it was time for a little more fishin'. Rich had to head home, which
left Don and I to finish out the day in Iowa.
After some debating, I decided we'd visit the Sny
Magill. We dropped in at a usual hotspot and honestly, well, there
wasn't much going on. It took some hiking to find fish...the first
being a stunningly colored brown trout that whacked my fly not once
but twice before being landed. Don had a couple looks out of the
pool...I figured we could hit them on the way back again.
Upstream in "no man's land", in so much
as there was no obvious path, we found a literal HORDE of trout
in a depression. They were active and aggressive...definitely we'd
have some luck. The only problem was a branch that overhung their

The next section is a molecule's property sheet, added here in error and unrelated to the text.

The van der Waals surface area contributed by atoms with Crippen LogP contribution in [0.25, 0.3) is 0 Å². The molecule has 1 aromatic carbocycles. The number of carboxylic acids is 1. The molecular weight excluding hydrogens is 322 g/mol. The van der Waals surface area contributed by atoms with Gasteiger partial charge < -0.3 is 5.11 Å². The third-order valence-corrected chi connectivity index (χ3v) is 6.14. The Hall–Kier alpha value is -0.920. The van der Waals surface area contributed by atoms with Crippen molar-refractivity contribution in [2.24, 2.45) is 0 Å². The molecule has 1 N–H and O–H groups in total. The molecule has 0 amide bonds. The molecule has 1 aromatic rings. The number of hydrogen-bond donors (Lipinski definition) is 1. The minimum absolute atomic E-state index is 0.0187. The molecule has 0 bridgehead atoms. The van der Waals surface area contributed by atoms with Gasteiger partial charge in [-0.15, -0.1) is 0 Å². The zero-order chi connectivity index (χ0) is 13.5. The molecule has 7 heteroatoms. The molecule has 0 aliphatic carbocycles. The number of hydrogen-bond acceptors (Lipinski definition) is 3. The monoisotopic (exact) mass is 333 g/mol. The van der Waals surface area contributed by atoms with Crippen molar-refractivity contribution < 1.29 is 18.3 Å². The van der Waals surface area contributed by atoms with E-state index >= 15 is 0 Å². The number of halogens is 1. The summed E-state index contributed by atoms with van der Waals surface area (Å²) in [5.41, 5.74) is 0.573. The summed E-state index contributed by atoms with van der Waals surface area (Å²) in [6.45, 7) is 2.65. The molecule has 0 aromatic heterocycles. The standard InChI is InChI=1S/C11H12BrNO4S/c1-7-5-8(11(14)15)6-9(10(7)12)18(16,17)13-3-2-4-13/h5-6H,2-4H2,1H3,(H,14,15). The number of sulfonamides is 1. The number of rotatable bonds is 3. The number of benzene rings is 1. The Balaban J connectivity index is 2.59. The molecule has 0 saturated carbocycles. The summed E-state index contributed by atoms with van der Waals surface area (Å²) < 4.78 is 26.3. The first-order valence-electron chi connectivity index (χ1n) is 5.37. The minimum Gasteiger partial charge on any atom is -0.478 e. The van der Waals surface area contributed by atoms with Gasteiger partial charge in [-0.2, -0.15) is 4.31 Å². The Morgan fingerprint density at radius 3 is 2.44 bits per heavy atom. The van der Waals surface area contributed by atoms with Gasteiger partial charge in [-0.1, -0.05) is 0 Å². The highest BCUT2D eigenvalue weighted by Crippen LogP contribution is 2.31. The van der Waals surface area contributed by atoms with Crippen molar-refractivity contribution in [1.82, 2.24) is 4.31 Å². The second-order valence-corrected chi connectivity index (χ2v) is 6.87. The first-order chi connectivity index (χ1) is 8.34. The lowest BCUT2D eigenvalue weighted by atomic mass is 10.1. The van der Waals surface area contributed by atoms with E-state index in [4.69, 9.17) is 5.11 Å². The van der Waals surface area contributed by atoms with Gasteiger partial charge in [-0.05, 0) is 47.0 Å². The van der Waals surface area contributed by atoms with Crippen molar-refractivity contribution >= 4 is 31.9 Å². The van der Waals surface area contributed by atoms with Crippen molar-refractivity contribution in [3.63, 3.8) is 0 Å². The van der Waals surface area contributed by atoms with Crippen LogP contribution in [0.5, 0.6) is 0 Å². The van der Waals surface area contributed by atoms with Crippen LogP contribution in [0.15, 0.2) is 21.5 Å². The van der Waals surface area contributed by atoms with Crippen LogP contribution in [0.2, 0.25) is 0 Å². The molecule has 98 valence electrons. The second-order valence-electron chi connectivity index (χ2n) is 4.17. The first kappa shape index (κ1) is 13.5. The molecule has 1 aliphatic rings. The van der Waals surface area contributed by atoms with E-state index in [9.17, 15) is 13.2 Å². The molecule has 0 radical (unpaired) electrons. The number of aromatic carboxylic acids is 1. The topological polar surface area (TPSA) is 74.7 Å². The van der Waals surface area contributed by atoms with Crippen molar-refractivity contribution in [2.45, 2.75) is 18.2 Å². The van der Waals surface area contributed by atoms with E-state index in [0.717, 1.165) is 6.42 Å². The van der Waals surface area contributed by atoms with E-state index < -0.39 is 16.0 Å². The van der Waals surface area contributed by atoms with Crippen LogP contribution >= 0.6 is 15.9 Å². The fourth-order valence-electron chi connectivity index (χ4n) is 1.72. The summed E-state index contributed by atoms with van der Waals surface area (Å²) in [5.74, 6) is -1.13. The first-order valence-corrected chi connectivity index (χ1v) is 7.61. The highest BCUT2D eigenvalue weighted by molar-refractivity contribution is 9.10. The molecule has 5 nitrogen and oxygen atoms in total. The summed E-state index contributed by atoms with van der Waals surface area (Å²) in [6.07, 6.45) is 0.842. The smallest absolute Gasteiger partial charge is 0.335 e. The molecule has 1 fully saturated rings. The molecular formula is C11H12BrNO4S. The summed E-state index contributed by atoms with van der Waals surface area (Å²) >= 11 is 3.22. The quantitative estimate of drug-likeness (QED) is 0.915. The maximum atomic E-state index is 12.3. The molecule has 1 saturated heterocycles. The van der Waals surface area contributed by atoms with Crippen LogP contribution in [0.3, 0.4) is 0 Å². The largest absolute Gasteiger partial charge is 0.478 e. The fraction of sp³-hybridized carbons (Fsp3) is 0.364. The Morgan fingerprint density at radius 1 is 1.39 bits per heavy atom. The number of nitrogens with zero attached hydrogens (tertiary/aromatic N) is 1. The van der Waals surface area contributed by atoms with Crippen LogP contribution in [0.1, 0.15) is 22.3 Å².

position, sheltering them from most any and all casts.
The solution came in the form of literally poking
the rod tip into the tree and dapping a well placed fly into a narrow
drift that would go underneath the branches and down to the trout.
With a bit of practice Don figured it out and in no time was hooked
up. As it so often goes, the trout won the battle that time.
While Don took a break, I tried my luck with a
much shorter rod...2 hits later and I was frustrated too. What to
do? Well, we tried one more of the usual "hot spots" without
any luck and called it a day for THIS access point.
Maybe we'd go to Bloody Run? Well, turns out I
found a new access location. We pulled right up and saw one or two
trout...not what I was hoping for. We continued downstream and found
one of the less likely access spots...one of those spots where you
really have to hike a bit to get back. Figuring it was the end of
the weekend on a popular IA stream, I thought this spot would hold
more promise than most of the ones we'd been to so far today!